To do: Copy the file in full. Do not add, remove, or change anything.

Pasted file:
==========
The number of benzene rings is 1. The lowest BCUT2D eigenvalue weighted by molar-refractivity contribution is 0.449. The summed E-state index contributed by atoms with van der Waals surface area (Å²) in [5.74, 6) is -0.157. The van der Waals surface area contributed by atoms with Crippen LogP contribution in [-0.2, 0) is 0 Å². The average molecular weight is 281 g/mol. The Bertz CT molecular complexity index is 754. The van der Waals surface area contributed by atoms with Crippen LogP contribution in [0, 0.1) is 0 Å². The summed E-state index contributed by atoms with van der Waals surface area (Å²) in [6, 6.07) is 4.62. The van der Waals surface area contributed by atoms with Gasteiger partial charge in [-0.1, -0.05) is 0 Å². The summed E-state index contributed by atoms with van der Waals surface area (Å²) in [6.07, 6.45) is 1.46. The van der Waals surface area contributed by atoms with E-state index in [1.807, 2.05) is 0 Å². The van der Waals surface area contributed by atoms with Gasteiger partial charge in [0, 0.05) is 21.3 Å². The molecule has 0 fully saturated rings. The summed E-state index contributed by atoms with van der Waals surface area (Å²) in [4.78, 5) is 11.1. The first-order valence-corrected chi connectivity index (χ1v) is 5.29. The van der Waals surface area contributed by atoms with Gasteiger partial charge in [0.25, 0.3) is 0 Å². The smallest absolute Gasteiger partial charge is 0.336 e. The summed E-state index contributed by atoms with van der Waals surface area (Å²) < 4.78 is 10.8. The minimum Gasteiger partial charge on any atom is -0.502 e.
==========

The number of benzene rings is 1. The lowest BCUT2D eigenvalue weighted by molar-refractivity contribution is 0.449. The summed E-state index contributed by atoms with van der Waals surface area (Å²) in [5.74, 6) is -0.157. The van der Waals surface area contributed by atoms with Crippen LogP contribution in [-0.2, 0) is 0 Å². The average molecular weight is 281 g/mol. The Bertz CT molecular complexity index is 754. The van der Waals surface area contributed by atoms with Crippen LogP contribution in [0, 0.1) is 0 Å². The summed E-state index contributed by atoms with van der Waals surface area (Å²) in [6, 6.07) is 4.62. The van der Waals surface area contributed by atoms with Gasteiger partial charge in [-0.1, -0.05) is 0 Å². The summed E-state index contributed by atoms with van der Waals surface area (Å²) in [6.07, 6.45) is 1.46. The van der Waals surface area contributed by atoms with E-state index in [1.807, 2.05) is 0 Å². The van der Waals surface area contributed by atoms with Gasteiger partial charge in [0, 0.05) is 21.3 Å². The molecule has 0 fully saturated rings. The summed E-state index contributed by atoms with van der Waals surface area (Å²) in [4.78, 5) is 11.1. The first-order valence-corrected chi connectivity index (χ1v) is 5.29. The van der Waals surface area contributed by atoms with Gasteiger partial charge in [0.25, 0.3) is 0 Å². The smallest absolute Gasteiger partial charge is 0.336 e. The summed E-state index contributed by atoms with van der Waals surface area (Å²) < 4.78 is 10.8. The minimum Gasteiger partial charge on any atom is -0.502 e.